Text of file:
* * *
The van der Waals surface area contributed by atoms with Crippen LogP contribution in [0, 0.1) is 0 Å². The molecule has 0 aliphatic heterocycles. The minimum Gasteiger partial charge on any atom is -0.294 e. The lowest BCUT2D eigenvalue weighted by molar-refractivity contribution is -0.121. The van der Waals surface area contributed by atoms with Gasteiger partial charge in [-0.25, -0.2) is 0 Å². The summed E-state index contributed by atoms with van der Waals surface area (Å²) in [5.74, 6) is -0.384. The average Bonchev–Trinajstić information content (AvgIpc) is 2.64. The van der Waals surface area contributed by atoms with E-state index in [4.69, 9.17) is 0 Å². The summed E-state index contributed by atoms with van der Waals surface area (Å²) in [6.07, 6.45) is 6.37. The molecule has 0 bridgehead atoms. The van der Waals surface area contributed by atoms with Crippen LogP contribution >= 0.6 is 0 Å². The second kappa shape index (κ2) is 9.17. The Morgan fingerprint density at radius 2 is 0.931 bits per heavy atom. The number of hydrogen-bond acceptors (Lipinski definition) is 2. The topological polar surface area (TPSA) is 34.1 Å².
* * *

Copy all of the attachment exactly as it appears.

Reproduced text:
The van der Waals surface area contributed by atoms with Crippen LogP contribution in [0, 0.1) is 0 Å². The molecule has 0 aliphatic heterocycles. The minimum Gasteiger partial charge on any atom is -0.294 e. The lowest BCUT2D eigenvalue weighted by molar-refractivity contribution is -0.121. The van der Waals surface area contributed by atoms with Gasteiger partial charge in [-0.25, -0.2) is 0 Å². The summed E-state index contributed by atoms with van der Waals surface area (Å²) in [5.74, 6) is -0.384. The average Bonchev–Trinajstić information content (AvgIpc) is 2.64. The van der Waals surface area contributed by atoms with E-state index in [4.69, 9.17) is 0 Å². The summed E-state index contributed by atoms with van der Waals surface area (Å²) in [6.07, 6.45) is 6.37. The molecule has 0 bridgehead atoms. The van der Waals surface area contributed by atoms with Crippen LogP contribution >= 0.6 is 0 Å². The second kappa shape index (κ2) is 9.17. The Morgan fingerprint density at radius 2 is 0.931 bits per heavy atom. The number of hydrogen-bond acceptors (Lipinski definition) is 2. The topological polar surface area (TPSA) is 34.1 Å².